This week the Child Poverty Action Group held a briefing session for MPs ahead of the Westminster Hall debate on Child Food Poverty planned for Monday 24 May.
The session highlighted that there are currently 4.3 million children living in households below the poverty line, and that based on pre-pandemic data at least two in five children living in poverty across England were ineligible for free school meals.
The charity is calling for government action to address these statistics. Primarily they are urging the government to;
- · Expand eligibility for free school meals to all families receiving universal credit.
- · Extend free school meal entitlements to families with no recourse to public funds.
- · Implement universal provision of free school meals for all school aged children in England.
Jon Cruddas MP was unable to attend the briefing due to other parliamentary commitments, but his team were present to discuss localised figures.
Based on pre-pandemic data 44 percent of children in Dagenham and Rainham are living in poverty, which is 13 percent higher than the average for the rest of England at 31 percent. It is estimated by the charity that over the course of the pandemic these figures have risen by approximately 3.8 percent.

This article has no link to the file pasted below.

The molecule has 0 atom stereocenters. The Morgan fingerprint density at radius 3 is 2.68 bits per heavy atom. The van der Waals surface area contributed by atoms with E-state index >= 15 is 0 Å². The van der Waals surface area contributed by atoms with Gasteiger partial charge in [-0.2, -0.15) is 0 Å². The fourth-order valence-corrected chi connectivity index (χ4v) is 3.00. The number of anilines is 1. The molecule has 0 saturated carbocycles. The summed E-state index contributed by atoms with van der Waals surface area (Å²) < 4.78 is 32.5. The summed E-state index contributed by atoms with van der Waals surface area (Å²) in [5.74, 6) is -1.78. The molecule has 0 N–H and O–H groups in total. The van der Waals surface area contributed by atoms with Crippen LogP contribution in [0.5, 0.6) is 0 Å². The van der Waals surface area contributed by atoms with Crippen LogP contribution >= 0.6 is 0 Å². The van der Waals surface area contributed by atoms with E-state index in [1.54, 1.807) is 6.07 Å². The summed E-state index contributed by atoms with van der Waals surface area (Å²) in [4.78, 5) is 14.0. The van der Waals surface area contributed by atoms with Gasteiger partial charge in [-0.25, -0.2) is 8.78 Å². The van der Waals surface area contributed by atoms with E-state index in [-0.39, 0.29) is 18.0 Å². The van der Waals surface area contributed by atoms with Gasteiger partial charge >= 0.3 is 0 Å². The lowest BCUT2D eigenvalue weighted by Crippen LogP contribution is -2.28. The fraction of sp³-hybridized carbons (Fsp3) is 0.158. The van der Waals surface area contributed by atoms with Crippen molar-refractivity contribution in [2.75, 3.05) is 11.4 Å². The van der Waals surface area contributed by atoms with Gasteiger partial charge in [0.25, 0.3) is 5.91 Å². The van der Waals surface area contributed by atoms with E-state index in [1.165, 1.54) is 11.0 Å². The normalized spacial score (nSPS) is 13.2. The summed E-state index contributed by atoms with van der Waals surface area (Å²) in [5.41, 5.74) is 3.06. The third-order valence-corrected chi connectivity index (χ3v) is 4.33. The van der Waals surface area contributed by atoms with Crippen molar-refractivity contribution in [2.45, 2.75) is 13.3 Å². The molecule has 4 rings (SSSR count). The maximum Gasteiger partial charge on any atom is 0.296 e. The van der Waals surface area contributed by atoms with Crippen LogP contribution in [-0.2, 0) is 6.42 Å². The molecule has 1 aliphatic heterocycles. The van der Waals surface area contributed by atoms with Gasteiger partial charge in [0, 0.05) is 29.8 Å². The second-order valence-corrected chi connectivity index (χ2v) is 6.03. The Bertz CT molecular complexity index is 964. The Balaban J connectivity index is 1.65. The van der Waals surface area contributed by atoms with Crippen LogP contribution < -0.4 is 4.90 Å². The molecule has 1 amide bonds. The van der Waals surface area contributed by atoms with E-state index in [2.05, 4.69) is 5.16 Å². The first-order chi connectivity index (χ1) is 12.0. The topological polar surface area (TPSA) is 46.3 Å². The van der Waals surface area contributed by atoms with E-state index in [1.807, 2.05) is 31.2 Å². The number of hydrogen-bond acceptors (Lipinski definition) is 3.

Jon Cruddas said: “these figures are staggering, even more so when we consider that 75 percent of children living in poverty are in working households. Whilst free school meals are not a magic wand, they do relieve pressures on household budgets, which is why I have been vocal in support of a more accessible system to help tackle inequality.”
Throughout the pandemic Jon Cruddas has lobbied the government on several occasions regarding free school meals, most notably when the government were forced to reinstate the voucher scheme following a disastrous trial of lunch parcels.